Negatives: Austin’s attitude is going to be his biggest question mark. I have heard that he is arrogant and that isn’t hard to believe considering his considerable ability, but that doesn’t bode well for him continuing to improve and get coached up in the NFL. He doesn’t shed blocks very well and struggles to hold the point of attack when double teamed at times. At times he will wear down at the point of attack and get pushed off the ball, and his motor is inconsistent. When it is good he is extremely hard to block but when he throttles down he is considerably less effective. He also has character questions to answer as a result of his suspension for his entire senior season. He has a ton of potential but he never really lived up to it at UNC and I don’t think he will live up to it in the NFL either.

Overall: Austin is an athletic freak that is going to blow you away with his potential but you have to remember that he came out of high school and went to the college level with similar hype because of his natural ability and never really capitalized on it with a great/dominant season at UNC. He was good, sure, but he could have been a lot better. That makes me question his work ethic and desire to be great, and that makes me doubt that he will live up to his potential in the NFL despite better coaching and weight training.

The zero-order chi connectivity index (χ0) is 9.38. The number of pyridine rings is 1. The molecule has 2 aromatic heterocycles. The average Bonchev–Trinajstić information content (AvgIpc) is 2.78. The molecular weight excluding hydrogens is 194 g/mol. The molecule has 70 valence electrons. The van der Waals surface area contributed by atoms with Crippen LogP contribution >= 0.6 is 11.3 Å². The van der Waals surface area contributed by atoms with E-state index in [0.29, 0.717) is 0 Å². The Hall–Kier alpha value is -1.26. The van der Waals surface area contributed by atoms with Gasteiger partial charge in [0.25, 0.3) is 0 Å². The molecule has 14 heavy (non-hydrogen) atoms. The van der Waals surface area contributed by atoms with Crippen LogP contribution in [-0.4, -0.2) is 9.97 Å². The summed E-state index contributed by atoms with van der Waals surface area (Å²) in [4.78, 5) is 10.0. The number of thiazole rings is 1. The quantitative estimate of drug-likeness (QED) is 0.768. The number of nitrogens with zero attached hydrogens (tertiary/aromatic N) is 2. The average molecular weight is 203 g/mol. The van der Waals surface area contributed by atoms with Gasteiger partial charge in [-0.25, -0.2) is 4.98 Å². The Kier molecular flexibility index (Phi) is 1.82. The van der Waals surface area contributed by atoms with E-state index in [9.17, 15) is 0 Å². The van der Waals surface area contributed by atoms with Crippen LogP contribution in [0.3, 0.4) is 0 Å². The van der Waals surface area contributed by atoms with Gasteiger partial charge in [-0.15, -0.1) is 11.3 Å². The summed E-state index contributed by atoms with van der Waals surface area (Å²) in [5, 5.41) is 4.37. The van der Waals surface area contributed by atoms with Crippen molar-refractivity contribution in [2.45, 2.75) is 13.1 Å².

Projection: 2nd round. Austin may have been suspended for a year but he has too much ability and potential for him to slide out of the top 60 picks in my opinion. I think he will go off the board in the mid-2nd range.

SKILLS:
1-poor, 2-weak, 3-above average, 4-very good, 5-elite

Strength: 4.0
Point of Attack: 3.0
Quickness: 4.0
Pass Rush: 3.0
Motor: 2.0

Thanks for reading!

–Tom

Scouting Report:

Williams doesn't have a lot of upside as a TE but he can still be a solid contributor in the NFL.

Positives: Has solid size, athletic ability and impressive strength for the position. Has reliable hands and uses his size well to shield defenders the ball and is very reliable when catching the ball in traffic. He is very strong and that makes him very hard to take down in the open field and defenders often resort to extreme gang tackling to get him to the ground. Has some ability as a blocker because of his strength. Pretty saavy player and can find holes in the zone.

Negatives: Doesn’t have very good speed and burst, and that coupled with less than ideal height limits his potential as a tight end in the NFL. At times he will try too hard for yards after contact and will get the ball stripped when getting gang tackled when he should just go down. He doesn’t run very good routes and will struggle to create separation in the NFL.

Overall: Williams is a solid TE prospect but I don’t think he will ever be a great receiver or blocker, he will just be solid in both departments in the NFL. That limits his value and while he can improve his hands and blocking fundamentals I don’t think he will be able to create consistent separation and will have to make a lot of tough catches in traffic as a receiver.

Projection: 4th round. He has some ability and he has the potential to be a solid starter but his upside is limited and I don’t think he will be a pro-bowler at the position by any means.

Skills:
1-poor, 2-weak, 3-above average, 4-very good, 5-elite

Speed: 3.0
Hands: 3.5
Blocking: 2.5
Body Control: 3.5
Range: 2.5

Thanks for reading!

–Tom